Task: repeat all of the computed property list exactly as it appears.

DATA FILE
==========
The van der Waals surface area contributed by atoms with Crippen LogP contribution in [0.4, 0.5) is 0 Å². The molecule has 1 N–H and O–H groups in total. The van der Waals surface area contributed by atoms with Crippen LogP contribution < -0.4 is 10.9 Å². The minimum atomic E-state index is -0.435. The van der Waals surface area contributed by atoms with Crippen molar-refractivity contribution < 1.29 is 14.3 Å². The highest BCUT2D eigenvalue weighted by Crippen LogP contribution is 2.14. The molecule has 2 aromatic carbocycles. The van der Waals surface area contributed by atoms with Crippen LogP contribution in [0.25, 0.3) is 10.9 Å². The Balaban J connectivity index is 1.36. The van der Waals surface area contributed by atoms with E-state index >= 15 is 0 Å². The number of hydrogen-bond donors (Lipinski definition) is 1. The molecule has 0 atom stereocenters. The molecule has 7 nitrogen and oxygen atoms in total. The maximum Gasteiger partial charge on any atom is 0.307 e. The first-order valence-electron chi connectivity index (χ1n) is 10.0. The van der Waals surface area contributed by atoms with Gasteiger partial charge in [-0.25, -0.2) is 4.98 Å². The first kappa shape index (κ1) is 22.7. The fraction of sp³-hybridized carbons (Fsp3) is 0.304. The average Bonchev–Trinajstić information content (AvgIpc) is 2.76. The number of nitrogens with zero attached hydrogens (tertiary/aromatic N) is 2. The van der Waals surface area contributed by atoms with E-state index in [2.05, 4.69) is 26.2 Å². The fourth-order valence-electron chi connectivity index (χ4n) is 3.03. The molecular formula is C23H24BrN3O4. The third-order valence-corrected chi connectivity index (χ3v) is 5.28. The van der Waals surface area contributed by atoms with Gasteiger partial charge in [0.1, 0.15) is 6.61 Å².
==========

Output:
The van der Waals surface area contributed by atoms with Crippen LogP contribution in [0.4, 0.5) is 0 Å². The molecule has 1 N–H and O–H groups in total. The van der Waals surface area contributed by atoms with Crippen LogP contribution < -0.4 is 10.9 Å². The minimum atomic E-state index is -0.435. The van der Waals surface area contributed by atoms with Crippen molar-refractivity contribution < 1.29 is 14.3 Å². The highest BCUT2D eigenvalue weighted by Crippen LogP contribution is 2.14. The molecule has 2 aromatic carbocycles. The van der Waals surface area contributed by atoms with Crippen LogP contribution in [0.25, 0.3) is 10.9 Å². The Balaban J connectivity index is 1.36. The van der Waals surface area contributed by atoms with E-state index >= 15 is 0 Å². The number of hydrogen-bond donors (Lipinski definition) is 1. The molecule has 0 atom stereocenters. The molecule has 7 nitrogen and oxygen atoms in total. The maximum Gasteiger partial charge on any atom is 0.307 e. The first-order valence-electron chi connectivity index (χ1n) is 10.0. The van der Waals surface area contributed by atoms with Gasteiger partial charge in [-0.25, -0.2) is 4.98 Å². The first kappa shape index (κ1) is 22.7. The fraction of sp³-hybridized carbons (Fsp3) is 0.304. The average Bonchev–Trinajstić information content (AvgIpc) is 2.76. The number of nitrogens with zero attached hydrogens (tertiary/aromatic N) is 2. The van der Waals surface area contributed by atoms with E-state index in [2.05, 4.69) is 26.2 Å². The fourth-order valence-electron chi connectivity index (χ4n) is 3.03. The molecular formula is C23H24BrN3O4. The third-order valence-corrected chi connectivity index (χ3v) is 5.28. The van der Waals surface area contributed by atoms with Gasteiger partial charge in [0.1, 0.15) is 6.61 Å².